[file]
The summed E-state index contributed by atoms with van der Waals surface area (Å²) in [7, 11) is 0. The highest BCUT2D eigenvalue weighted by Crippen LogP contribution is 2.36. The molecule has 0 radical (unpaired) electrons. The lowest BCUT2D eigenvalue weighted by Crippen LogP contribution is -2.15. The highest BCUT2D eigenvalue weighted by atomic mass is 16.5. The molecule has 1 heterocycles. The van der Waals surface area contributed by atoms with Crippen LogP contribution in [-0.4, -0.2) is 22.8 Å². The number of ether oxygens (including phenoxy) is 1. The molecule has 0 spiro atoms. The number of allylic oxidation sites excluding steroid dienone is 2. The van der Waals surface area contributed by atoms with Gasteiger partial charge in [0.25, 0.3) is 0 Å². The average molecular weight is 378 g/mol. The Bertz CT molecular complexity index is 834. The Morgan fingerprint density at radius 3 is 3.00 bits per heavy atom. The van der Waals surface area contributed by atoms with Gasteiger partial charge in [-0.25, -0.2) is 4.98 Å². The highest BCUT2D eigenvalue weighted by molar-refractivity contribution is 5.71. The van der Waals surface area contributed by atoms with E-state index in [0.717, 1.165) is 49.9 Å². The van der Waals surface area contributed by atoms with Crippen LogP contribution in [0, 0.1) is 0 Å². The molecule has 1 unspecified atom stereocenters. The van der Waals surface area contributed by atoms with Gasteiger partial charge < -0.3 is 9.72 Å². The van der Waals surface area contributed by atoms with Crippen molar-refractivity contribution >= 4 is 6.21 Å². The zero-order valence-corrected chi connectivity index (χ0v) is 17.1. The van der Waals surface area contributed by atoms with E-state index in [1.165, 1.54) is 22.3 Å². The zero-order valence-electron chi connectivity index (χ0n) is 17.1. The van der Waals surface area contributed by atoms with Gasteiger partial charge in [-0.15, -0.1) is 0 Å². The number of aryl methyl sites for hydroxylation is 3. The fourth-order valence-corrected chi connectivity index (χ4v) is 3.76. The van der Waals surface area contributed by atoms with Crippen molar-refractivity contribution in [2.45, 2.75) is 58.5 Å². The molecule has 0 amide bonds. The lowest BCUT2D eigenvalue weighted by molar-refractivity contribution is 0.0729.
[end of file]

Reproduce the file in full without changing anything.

The summed E-state index contributed by atoms with van der Waals surface area (Å²) in [7, 11) is 0. The highest BCUT2D eigenvalue weighted by Crippen LogP contribution is 2.36. The molecule has 0 radical (unpaired) electrons. The lowest BCUT2D eigenvalue weighted by Crippen LogP contribution is -2.15. The highest BCUT2D eigenvalue weighted by atomic mass is 16.5. The molecule has 1 heterocycles. The van der Waals surface area contributed by atoms with Crippen LogP contribution in [-0.4, -0.2) is 22.8 Å². The number of ether oxygens (including phenoxy) is 1. The molecule has 0 spiro atoms. The number of allylic oxidation sites excluding steroid dienone is 2. The van der Waals surface area contributed by atoms with Gasteiger partial charge in [0.25, 0.3) is 0 Å². The average molecular weight is 378 g/mol. The Bertz CT molecular complexity index is 834. The Morgan fingerprint density at radius 3 is 3.00 bits per heavy atom. The van der Waals surface area contributed by atoms with Gasteiger partial charge in [-0.25, -0.2) is 4.98 Å². The highest BCUT2D eigenvalue weighted by molar-refractivity contribution is 5.71. The van der Waals surface area contributed by atoms with E-state index in [0.717, 1.165) is 49.9 Å². The van der Waals surface area contributed by atoms with Crippen LogP contribution in [0, 0.1) is 0 Å². The molecule has 1 unspecified atom stereocenters. The van der Waals surface area contributed by atoms with Gasteiger partial charge < -0.3 is 9.72 Å². The van der Waals surface area contributed by atoms with Crippen molar-refractivity contribution >= 4 is 6.21 Å². The zero-order valence-corrected chi connectivity index (χ0v) is 17.1. The van der Waals surface area contributed by atoms with E-state index in [1.165, 1.54) is 22.3 Å². The zero-order valence-electron chi connectivity index (χ0n) is 17.1. The van der Waals surface area contributed by atoms with Gasteiger partial charge in [-0.15, -0.1) is 0 Å². The number of aryl methyl sites for hydroxylation is 3. The fourth-order valence-corrected chi connectivity index (χ4v) is 3.76. The van der Waals surface area contributed by atoms with Crippen molar-refractivity contribution in [2.45, 2.75) is 58.5 Å². The molecule has 0 amide bonds. The lowest BCUT2D eigenvalue weighted by molar-refractivity contribution is 0.0729.